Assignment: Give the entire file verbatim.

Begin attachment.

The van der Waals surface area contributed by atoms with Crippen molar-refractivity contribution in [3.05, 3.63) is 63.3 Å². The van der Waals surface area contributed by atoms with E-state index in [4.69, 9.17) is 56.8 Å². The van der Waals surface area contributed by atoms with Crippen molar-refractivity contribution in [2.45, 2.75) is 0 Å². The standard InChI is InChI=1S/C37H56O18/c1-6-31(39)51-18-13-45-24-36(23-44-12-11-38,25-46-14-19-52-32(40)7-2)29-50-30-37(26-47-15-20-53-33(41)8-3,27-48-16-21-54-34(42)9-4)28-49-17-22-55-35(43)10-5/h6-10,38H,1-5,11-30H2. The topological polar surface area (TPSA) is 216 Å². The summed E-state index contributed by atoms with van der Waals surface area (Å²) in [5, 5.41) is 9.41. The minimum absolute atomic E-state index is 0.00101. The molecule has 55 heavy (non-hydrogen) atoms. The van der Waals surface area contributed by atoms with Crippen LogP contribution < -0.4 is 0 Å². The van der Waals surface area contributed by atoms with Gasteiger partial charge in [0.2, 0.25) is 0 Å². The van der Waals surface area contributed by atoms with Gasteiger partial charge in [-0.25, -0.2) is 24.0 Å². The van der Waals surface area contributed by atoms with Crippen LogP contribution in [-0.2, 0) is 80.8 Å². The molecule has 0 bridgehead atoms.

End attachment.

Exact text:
The van der Waals surface area contributed by atoms with Crippen molar-refractivity contribution in [3.05, 3.63) is 63.3 Å². The van der Waals surface area contributed by atoms with E-state index in [4.69, 9.17) is 56.8 Å². The van der Waals surface area contributed by atoms with Crippen molar-refractivity contribution in [2.45, 2.75) is 0 Å². The standard InChI is InChI=1S/C37H56O18/c1-6-31(39)51-18-13-45-24-36(23-44-12-11-38,25-46-14-19-52-32(40)7-2)29-50-30-37(26-47-15-20-53-33(41)8-3,27-48-16-21-54-34(42)9-4)28-49-17-22-55-35(43)10-5/h6-10,38H,1-5,11-30H2. The topological polar surface area (TPSA) is 216 Å². The summed E-state index contributed by atoms with van der Waals surface area (Å²) in [5, 5.41) is 9.41. The minimum absolute atomic E-state index is 0.00101. The molecule has 55 heavy (non-hydrogen) atoms. The van der Waals surface area contributed by atoms with Crippen LogP contribution < -0.4 is 0 Å². The van der Waals surface area contributed by atoms with Gasteiger partial charge in [0.2, 0.25) is 0 Å². The van der Waals surface area contributed by atoms with Gasteiger partial charge in [-0.25, -0.2) is 24.0 Å². The van der Waals surface area contributed by atoms with Crippen LogP contribution in [-0.2, 0) is 80.8 Å². The molecule has 0 bridgehead atoms.